Ripping Off the Roof: The Risks of Following Jesus
One of my favorite stories about Jesus happens in a packed house (maybe because I love packing out my house with friends!).
The Risk of Roof-Ripping
The story goes that Jesus has arrived back in Capernaum to teach and heal. On this particular evening, he’s speaking in someone’s house, which is crowded with those straining to hear the famous local and perhaps witness a miracle or two.
Meanwhile, five guys—four mobile and one paralyzed—are outside the house desperately trying to get in. The four have carried their paralyzed friend some distance only to be turned away at the door. There is no room for them.
The Bible doesn’t say this, but I imagine the paralytic in that moment, trying to keep a stiff upper lip, saying something like, “Hey guys, thanks for trying, but it doesn’t look like it’s going to happen today.” The friends murmur, perhaps wiping their brows, perhaps exhausted.
Then one of them (the wacky one, maybe) says, “Wait.” Points up. “What about the roof? What if we got him in through the roof?” The rest buy in to this crazy plan and get a second wind. They start ripping, clawing, digging through the roof with their hands, sticks, anything they can find. Imagine them busting through the surface that’s strong enough to hold their weight, after years of settling and protecting the family below from the elements. Yet it was no match for the four friends, determined to get through. Talk about “out of the box” thinking!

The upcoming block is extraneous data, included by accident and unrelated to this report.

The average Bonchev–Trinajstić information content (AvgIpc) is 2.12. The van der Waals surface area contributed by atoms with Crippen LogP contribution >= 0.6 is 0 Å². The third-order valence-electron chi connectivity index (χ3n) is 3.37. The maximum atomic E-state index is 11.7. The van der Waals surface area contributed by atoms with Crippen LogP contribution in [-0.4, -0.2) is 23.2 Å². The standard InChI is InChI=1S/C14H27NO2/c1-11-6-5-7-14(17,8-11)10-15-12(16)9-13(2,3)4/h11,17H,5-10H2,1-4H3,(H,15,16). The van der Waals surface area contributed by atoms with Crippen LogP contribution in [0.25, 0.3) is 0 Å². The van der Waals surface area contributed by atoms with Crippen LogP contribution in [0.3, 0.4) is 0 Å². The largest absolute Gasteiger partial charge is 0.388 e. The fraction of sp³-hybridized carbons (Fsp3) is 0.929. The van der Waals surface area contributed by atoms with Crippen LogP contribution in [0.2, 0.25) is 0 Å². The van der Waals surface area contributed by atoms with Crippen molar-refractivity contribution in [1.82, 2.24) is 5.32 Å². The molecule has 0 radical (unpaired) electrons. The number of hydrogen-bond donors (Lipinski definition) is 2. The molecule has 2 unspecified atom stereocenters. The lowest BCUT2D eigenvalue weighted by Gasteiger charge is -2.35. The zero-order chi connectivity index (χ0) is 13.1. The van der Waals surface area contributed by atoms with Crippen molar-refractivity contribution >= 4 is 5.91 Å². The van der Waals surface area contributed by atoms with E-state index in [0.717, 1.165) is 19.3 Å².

And imagine their friend, lying on the ground, amazed by their brute strength. Does he cheer them on? Or shake his head in amazement? Is he humbled by their determination and their willingness to take a huge risk on his behalf? Or scared out of his wits when they haul him up and lower him down? He was already paralyzed, but still—what if he fell? What if they all fell?
Now imagine the people in the house. Debris and clods of dirt start to fall on their heads and, as they peer up, into their eyes. Is it an earthquake? Jesus smiles perhaps, knowingly. The owner of the house is confused, concerned.
Then the bright rays of the sun hit the floor. There’s a shadow as a man is lowered down. Gasps. Silence.
The Reward of Roof-Ripping
The faith of the friends is quite visible, is it not? Through one of the most creative schemes ever, their faith in Jesus is made clear to everyone. They ripped a roof off, for Pete’s sake! That’s faith if I’ve ever seen it!
And Mark writes that Jesus looks at the men and sees their faith. The giant gap in the roof is a further reminder of their belief. Then he speaks to the paralytic. His first words are . . . “Son, your sins are forgiven.”
At this point, if I’m one of the four men, I’m thinking, Uh, Jesus? Did you notice he was paralyzed? We were kinda hoping you’d do something about that.”
The Pharisees have some thoughts of their own, and they are not pleasant. Mark tells us that Jesus knows they think he is blaspheming. Jesus responds by saying, “So that you might know that the Son of Man has authority on earth to forgive sins . . .” He heals.